• The 20,400 bottles of dark rum was procured by Taiwan Tobacco and Liquor 
  • It brought the liquor at the request of the Taiwanese Ministry of Finance
  • The relations between Lithuania and China worsened recently 

A shipment of Lithuanian rum, bound for China, was brought by a Taiwanese firm to avert a potential blockade by Chinese customs. This comes as Lithuania cocked a snook at Beijing by allowing Taiwan to open a representative office in its capital, Vilnius.

The firm owned by the Taiwanese government stepped in to buy the product to stop it from becoming stranded at sea, reported South China Morning Post.

Taiwan Tobacco and Liquor (TTL) said in a statement Monday that it brought the 20,400 bottles of dark rum on Dec .18, almost 10 days before it was destined to arrive at China.

"TTL stood up at the right time, purchased the rum and brought it to Taiwan. Once the ship arrives at the port early this year, we will apply Chinese labels [to the bottles] and put them on the market. Lithuania supports us and we support Lithuania – TTL calls for a toast to that," the statement said. The report added that TTL procured the Lithuanian liquor at the request of the Ministry of Finance (MOF).

The ministry requested the TTL after the Lithuanian firm pleaded for help from Taiwan as the cargo, which was due to arrive in China on Dec. 20, 2021, might have faced customs issues. The exporter said this already happened to a beer shipment at China's borders.

The deal was carried out to help the Baltic nation, which earned the wrath of China after it refused to bow down to its demand to shun Taiwan, the statement added.

The bilateral relations between China and Lithuania worsened after Taiwan established a de-facto embassy at Vilnius in November. Since then, China downgraded its embassy in Lithuania to a charge d’affaires office. Beijing also demanded Vilnius do the same, resulting in Lithuanian envoys leaving Beijing.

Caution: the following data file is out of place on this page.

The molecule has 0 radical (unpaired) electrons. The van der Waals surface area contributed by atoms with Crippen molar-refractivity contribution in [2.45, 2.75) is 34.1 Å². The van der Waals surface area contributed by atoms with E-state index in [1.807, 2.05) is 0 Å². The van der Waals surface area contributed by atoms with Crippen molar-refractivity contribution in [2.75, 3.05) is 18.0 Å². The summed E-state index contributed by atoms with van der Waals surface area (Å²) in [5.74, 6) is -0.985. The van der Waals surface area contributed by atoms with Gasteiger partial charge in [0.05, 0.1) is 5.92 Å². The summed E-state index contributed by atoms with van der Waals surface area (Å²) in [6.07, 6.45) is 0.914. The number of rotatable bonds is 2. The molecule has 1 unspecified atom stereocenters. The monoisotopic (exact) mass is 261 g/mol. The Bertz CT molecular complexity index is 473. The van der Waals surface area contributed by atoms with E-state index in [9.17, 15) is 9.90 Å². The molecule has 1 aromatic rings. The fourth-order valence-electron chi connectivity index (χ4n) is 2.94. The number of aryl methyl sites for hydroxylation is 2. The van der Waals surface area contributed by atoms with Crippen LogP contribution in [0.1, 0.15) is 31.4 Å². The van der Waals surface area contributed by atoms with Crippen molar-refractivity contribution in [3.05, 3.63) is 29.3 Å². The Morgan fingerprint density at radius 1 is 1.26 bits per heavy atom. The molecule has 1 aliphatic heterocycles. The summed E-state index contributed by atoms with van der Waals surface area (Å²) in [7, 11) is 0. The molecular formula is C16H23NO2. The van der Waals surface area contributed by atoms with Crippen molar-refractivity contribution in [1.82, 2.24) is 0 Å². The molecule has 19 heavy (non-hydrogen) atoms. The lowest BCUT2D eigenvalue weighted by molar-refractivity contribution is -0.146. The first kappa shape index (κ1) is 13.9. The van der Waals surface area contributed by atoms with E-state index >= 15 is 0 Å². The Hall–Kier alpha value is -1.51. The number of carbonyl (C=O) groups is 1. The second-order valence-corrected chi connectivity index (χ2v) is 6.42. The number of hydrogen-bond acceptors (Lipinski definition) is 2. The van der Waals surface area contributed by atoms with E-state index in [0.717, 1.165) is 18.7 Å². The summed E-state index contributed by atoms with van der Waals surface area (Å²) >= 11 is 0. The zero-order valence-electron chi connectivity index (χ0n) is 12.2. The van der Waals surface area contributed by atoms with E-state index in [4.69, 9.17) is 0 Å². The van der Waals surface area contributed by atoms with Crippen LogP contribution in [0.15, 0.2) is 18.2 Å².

Despite China's warnings that Lithuania's stance would sweep the Baltic nation to "the garbage bin of history," the small country of just 30 million people refused to budge. In retaliation, China allegedly imposed a customs block on Lithuanian exports.

According to Vidmantas Janulevicius, president of the Lithuanian Confederation of Industrialists, Chinese customs no longer lists Lithuania in its list of origin countries. "So customs forms for cargoes from Lithuania cannot be filed," he told Reuters.

The spat proved costly from Lithuanian companies, which exported 300 million euros worth of goods to China in 2020. Brewery Volfas Engelman was among the victims of the row, having suffered a loss of $567,428 in 2020.

Last month China downgraded diplomatic ties with Lithuania after Vilnius agreed to let Taiwan open a trade mission
China downgraded diplomatic ties with Lithuania in November after Vilnius agreed to let Taiwan open a trade mission. AFP / PETRAS MALUKAS